Friday, March 4

The Great Hoax: Kate & Spence

Movie-making is about illusion.  Quite often that illusion spills over into what the public is fed about the lives of movie stars.  In the good old days, it often took quite an army of friends and family, publicity people and sycophants, police and press to push the public's heads in the sand.  It was perhaps never done so completely, so beautifully than that which was accomplished by Spencer Tracy and Katharine Hepburn.

They pulled off the great hoax so well that I'm guessing even you believed it... possibly you still do.  They were Hollywood's great love story (along with Cary Grant and Randolph Scott) of the 1940s.  They lived together for a stretch in the 50s-60s and if you were around at that time and interested, you didn't know that they did.  It was all kept very hush-hush.  Cohabitating in those years was a giant no-no anyway and they were both highly secretive.  They kept in the public eye by making nine films together, starting in 1940 and ending in 1966.  If anyone spoke of them as living together or even being an item, someone was quick to point out that, after all, Mr. Tracy was married, even if he hadn't been living with his wife for years.

Many books have been written about them over the years.  She authored one of her own after he passed away and by then confessed that they had resided together for 14 years or so.  She always said that they had a special relationship.  I don't recall her saying that she loved him but I have no doubt that she did.  I also don't doubt that he loved her (which he apparently never told her) but he was a little more darkly complicated than she was and infinitely more needy. 

For years there were whispers about her sexuality but it wasn't, of course, until after she passed away that writers began to say more openly what people had known all along.  She was a lesbian.  (At least one woman writer of a Hepburn bio claimed that she knew she was gay but was not given any sign that is was ok to comment on it.) Very few people were surprised.  She was not given to wearing dresses or skirts except on screen, she was given to bursts of butchness, she was immensely private and she had two close women friends who lived with her at different times over the years.  They were referred to as secretary-companions.  She had once been married briefly and I surmise that he was gay as well.  They remained friends for years and years after their divorce, something gays are able to pull off a great deal better than straight people.

She likely learned how to be a public person who is privately gay through her relationship with Howard Hughes.  It was great fun watching Leonardo DiCaprio and Cate Blanchett portray them in The Aviator (2004) but it was a mix of truth and fiction.  Hughes was bisexual who hid his gay side by seeing to it that the press painted him as a Casanova.  The public bought it.  I've read biographies or autobiographies of most everyone who hung on his arm and they claimed the relationship was platonic.  (Apparently his entire relationship and marriage to actress Jean Peters was sexless.)  Hepburn listened to him and picked up his exact m.o.  Be maniacally private, then give the public some seemingly juicy tidbit that keeps them satisfied for a spell and return with a wry smile to a life deep in the closet.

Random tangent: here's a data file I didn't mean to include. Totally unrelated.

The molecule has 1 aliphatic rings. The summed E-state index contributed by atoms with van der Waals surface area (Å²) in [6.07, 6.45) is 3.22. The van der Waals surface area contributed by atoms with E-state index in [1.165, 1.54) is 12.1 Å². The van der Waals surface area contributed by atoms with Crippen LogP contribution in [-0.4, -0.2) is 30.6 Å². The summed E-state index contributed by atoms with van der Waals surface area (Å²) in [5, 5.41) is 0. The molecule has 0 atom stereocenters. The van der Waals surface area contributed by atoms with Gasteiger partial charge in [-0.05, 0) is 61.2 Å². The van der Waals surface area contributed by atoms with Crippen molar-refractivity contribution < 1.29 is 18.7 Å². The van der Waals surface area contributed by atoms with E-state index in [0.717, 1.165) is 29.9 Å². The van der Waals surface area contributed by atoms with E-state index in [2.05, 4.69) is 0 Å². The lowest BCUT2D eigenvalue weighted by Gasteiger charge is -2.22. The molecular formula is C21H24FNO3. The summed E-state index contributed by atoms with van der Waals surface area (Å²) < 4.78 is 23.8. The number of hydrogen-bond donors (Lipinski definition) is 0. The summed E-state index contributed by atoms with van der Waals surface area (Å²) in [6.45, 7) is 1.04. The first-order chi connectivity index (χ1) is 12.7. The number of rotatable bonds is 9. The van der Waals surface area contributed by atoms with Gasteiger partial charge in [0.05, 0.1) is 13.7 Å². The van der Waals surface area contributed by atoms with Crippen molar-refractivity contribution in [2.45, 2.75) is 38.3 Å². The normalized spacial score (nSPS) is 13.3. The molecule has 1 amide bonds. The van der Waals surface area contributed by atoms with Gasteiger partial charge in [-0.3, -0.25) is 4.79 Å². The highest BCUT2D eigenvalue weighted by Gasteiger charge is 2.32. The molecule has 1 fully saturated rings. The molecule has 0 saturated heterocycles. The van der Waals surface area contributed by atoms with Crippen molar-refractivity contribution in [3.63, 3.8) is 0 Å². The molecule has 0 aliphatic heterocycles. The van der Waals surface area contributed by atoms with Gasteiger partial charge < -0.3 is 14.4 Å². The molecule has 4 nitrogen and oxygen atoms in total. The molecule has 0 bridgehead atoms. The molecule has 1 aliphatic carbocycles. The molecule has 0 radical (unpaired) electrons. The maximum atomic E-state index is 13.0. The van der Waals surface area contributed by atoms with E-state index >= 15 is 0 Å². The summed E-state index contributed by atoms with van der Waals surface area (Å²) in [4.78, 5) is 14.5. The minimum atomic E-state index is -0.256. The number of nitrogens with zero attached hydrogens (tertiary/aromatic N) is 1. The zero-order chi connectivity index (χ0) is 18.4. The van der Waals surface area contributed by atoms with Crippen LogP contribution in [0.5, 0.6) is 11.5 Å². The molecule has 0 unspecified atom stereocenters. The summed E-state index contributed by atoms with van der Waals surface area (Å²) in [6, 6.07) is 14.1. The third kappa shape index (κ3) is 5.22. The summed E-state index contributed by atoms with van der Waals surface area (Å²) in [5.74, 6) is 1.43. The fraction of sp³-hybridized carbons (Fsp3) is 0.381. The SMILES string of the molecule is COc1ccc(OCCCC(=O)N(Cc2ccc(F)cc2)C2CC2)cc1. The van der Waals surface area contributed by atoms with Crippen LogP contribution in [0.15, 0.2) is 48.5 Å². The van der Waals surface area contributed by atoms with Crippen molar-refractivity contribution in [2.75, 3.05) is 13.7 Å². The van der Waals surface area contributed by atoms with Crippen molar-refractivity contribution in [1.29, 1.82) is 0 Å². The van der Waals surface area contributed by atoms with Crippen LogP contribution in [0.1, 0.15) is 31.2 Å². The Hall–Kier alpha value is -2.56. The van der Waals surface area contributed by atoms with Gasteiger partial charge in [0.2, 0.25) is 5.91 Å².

Let's not think of Hepburn's gayness as being anything other than secretive.  And by that I mean she was as secretive with the gay world as much as she was with straights.  She wasn't hanging out in bars with the girls.  Her one exception, and she wouldn't have participated in it either if it produced any folly, was to have gay male friends.  Hughes, for one.  (Their relationship was based on four things, ambition, golf, flying and privacy.)  Cary Grant was another gay pal and he introduced them.  Director George Cukor goes to the head of the line... as does one other... but let's not go too fast here. 

She may not have spent a lot of time thinking about what she was anyway... besides being a non-conformist, which she loved.  She simply engaged in two longtime relationships with Laura Harding and Phyllis Wilbourn and that solved all that needed solving.  When Hepburn and Tracy traveled together, out of the camera's eye was Wilbourn or Harding.  Interestingly, Tracy couldn't stand either one of them.

Hepburn was born into the right family for her.  Always a loving family, the six kids were encouraged to do and be anything they wanted.  For years as a youngster, what Kate wanted was to be a boy.  She kept her hair cropped and insisted that everyone call her Jimmy.   She was the daughter of a true feminist and Kate never particularly saw the need for a man. 

The light came out of young Kate's life when in 1921 her beloved brother Tom hanged himself.  He was her closest sibling but she hadn't seen it coming and she was devastated.  Family members always said they had no idea why Tom killed himself.  Perhaps not.  They sometimes said it was an accident. The truth is possibly that Tom was gay... a good reason the two eldest sibs were so close.  She wore his clothes for a long time afterwards and slept in his room.  She also changed her birthday to his... that is to say for decades, when asked when her birthday was, she gave his.  He was born in November and she was born in May.  She became Tom.  Even though she had a quickie marriage, she couldn't belong to someone else... only Tom.  A meeting in 1940 was to change that to a large degree.